exorbitant vs steep what difference

what is difference between exorbitant and steep

English

Etymology

From the Late Latin exorbitāns, the present active participle of exorbitō (I go out of the track), from ex (out) + orbita (wheel-track); see orbit. Compare the French exorbitant.

Pronunciation

  • (Received Pronunciation) IPA(key): /ɪɡˈzɔːbɪtənt/, /ɛɡˈzɔːbɪtənt/

Adjective

exorbitant (comparative more exorbitant, superlative most exorbitant)

  1. Exceeding proper limits; excessive or unduly high; extravagant.
    Synonyms: see Thesaurus:excessive

Translations


French

Etymology

Learned borrowing from Late Latin exorbitāns, present participle of exorbitō (whence exorbiter).

Pronunciation

  • IPA(key): /ɛɡ.zɔʁ.bi.tɑ̃/

Adjective

exorbitant (feminine singular exorbitante, masculine plural exorbitants, feminine plural exorbitantes)

  1. exorbitant
  2. extortionate

Related terms

  • orbite

Further reading

  • “exorbitant” in Trésor de la langue française informatisé (The Digitized Treasury of the French Language).

German

Etymology

From Late Latin exorbitāns.

Pronunciation

  • Rhymes: -ant

Adjective

exorbitant (comparative exorbitanter, superlative am exorbitantesten)

  1. exorbitant

Declension

Synonyms

  • maßlos
  • unverschämt

Further reading

  • “exorbitant” in Duden online

Romanian

Etymology

From French exorbitant, from Latin exorbitans.

Adjective

exorbitant m or n (feminine singular exorbitantă, masculine plural exorbitanți, feminine and neuter plural exorbitante)

  1. extortionate

Declension



English

Pronunciation

  • enPR: stēp, IPA(key): /stiːp/
  • Rhymes: -iːp

Etymology 1

From Middle English steep, from Old English stēap (high), from Proto-Germanic *staupaz. Compare Old Frisian stāp, Dutch stoop (grand; proud), Middle High German stouf (towering cliff, precipice), Middle High German stief (steep)), from Proto-Indo-European *(s)tewb- (to push, stick). The Proto-Indo-European root (and related) has many and varied descendants, including English stub; compare also Scots stap (to strike, to forcibly insert).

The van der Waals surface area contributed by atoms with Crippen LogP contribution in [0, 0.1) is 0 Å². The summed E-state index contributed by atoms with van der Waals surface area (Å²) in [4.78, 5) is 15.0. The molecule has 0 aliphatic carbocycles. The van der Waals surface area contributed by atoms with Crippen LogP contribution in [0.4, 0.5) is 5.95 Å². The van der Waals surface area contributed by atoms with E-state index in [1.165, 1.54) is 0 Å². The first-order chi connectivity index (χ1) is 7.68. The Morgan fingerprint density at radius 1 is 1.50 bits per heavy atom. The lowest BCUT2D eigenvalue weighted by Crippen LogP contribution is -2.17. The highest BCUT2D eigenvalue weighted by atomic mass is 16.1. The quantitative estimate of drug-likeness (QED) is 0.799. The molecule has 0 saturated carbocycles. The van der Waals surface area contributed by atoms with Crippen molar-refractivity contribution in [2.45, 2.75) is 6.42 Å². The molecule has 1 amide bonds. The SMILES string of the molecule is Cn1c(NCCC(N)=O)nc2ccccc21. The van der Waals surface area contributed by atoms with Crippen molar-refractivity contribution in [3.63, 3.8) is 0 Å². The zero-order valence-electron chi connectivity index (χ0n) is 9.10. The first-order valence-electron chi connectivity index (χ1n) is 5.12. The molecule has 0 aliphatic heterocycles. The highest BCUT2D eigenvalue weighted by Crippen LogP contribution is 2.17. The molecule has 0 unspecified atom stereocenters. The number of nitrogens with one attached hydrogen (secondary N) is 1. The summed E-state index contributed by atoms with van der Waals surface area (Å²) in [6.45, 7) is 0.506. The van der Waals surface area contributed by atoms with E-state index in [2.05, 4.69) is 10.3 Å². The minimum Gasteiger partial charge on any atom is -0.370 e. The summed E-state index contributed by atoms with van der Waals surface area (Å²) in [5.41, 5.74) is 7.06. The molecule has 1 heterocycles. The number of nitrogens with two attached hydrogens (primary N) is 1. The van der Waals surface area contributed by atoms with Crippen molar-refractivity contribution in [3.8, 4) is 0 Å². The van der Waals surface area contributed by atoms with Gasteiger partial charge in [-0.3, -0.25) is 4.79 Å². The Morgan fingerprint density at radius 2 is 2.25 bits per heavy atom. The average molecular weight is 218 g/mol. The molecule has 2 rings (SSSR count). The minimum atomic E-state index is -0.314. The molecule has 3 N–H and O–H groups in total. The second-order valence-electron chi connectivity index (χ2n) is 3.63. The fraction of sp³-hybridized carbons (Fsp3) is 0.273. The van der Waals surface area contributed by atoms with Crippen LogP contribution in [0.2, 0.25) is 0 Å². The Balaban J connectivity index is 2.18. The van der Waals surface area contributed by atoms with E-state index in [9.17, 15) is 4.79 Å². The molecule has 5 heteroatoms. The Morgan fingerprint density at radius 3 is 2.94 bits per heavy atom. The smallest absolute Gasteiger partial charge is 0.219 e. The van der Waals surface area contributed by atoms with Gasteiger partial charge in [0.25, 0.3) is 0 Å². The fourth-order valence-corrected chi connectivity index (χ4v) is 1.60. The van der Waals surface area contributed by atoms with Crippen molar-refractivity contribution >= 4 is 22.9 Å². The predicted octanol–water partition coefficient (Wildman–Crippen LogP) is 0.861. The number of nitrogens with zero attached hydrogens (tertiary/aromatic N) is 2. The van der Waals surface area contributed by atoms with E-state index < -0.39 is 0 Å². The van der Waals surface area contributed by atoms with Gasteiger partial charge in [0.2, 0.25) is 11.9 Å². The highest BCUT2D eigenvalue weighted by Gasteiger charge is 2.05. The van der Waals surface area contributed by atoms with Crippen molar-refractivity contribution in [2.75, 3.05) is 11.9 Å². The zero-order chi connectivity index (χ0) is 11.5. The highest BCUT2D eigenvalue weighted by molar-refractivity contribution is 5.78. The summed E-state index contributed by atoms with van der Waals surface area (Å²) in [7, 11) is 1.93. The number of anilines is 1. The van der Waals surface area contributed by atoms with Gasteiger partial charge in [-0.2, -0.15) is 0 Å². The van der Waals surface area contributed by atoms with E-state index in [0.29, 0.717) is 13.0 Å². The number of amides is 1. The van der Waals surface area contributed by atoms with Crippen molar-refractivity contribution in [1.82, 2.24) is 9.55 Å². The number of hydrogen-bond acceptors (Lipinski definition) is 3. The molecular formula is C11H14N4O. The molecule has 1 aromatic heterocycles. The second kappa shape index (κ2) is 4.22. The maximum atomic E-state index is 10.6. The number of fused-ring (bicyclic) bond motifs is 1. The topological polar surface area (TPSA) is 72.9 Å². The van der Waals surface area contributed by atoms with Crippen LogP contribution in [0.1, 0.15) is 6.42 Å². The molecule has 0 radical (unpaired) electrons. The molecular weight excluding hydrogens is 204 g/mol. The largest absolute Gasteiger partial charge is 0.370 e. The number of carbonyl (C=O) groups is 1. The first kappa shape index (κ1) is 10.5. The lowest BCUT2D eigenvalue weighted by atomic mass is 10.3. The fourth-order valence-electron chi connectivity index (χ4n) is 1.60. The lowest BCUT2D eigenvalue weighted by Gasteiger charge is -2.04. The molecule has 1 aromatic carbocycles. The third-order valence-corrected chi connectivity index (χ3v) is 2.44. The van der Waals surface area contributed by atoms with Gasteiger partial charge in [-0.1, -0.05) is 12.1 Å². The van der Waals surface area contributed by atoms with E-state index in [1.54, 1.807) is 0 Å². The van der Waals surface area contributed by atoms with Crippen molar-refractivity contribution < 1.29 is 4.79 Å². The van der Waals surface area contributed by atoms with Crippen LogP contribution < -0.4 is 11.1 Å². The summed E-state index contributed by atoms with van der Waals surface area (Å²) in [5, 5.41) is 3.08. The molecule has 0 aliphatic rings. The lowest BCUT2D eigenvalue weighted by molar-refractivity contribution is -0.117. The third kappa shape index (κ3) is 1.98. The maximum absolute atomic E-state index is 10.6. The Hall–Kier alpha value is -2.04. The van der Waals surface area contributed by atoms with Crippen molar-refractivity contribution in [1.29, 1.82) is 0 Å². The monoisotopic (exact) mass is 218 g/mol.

The sense of “sharp slope” is attested circa 1200; the sense “expensive” is attested US 1856.

Adjective

steep (comparative steeper, superlative steepest)

  1. Of a near-vertical gradient; of a slope, surface, curve, etc. that proceeds upward at an angle near vertical.
  2. (informal) expensive
  3. (obsolete) Difficult to access; not easy reached; lofty; elevated; high.
    • 1596, George Chapman, De Guiana, carmen Epicum
      Her ears and thoughts in steep amaze erected
  4. (of the rake of a ship’s mast, or a car’s windshield) resulting in a mast or windshield angle that strongly diverges from the perpendicular

Derived terms

  • steepen

Synonyms

  • (dialectal) brant
Translations

Noun

steep (plural steeps)

  1. The steep side of a mountain etc.; a slope or acclivity.
    • 1833, Banjamin Disraeli, The Wondrous Tale of Alroy
      It ended precipitously in a dark and narrow ravine, formed on the other side by an opposite mountain, the lofty steep of which was crested by a city gently rising on a gradual slope

Etymology 2

From Middle English stepen, from Old Norse steypa (to make stoop, cast down, pour out, cast (metal)), from Proto-Germanic *staupijaną (to tumble, make tumble, plunge), from Proto-Indo-European *(s)tewb- (to push, hit). Cognate with Danish støbe (cast (metal)), Norwegian støpe, støype, Swedish stöpa (to found, cast (metal)), Old English stūpian (to stoop, bend the back, slope). Doublet of stoop.

Verb

steep (third-person singular simple present steeps, present participle steeping, simple past and past participle steeped)

  1. (transitive, middle) To soak or wet thoroughly.
    • 1820, William Wordsworth, Composed at Cora Linn, in sight of Wallace’s Tower
      In refreshing dews to steep / The little, trembling flowers.
  2. (intransitive, figuratively) To imbue with something; to be deeply immersed in.
    • 1871, John Earle, The Philology of the English Tongue
    The learned of the nation were steeped in Latin.
    • 1989, Black 47, Big Fellah:
      We fought against each other, two brothers steeped in blood / But I never doubted that your heart was broken in the flood / And though we had to shoot you down in golden Béal na mBláth / I always knew that Ireland lost her greatest son of all.
Derived terms
  • insteep
Translations

Noun

steep (countable and uncountable, plural steeps)

  1. A liquid used in a steeping process
    Corn steep has many industrial uses.
  2. A rennet bag.
Translations

References

Anagrams

  • Estep, Tepes, petes, speet, teeps, tepes

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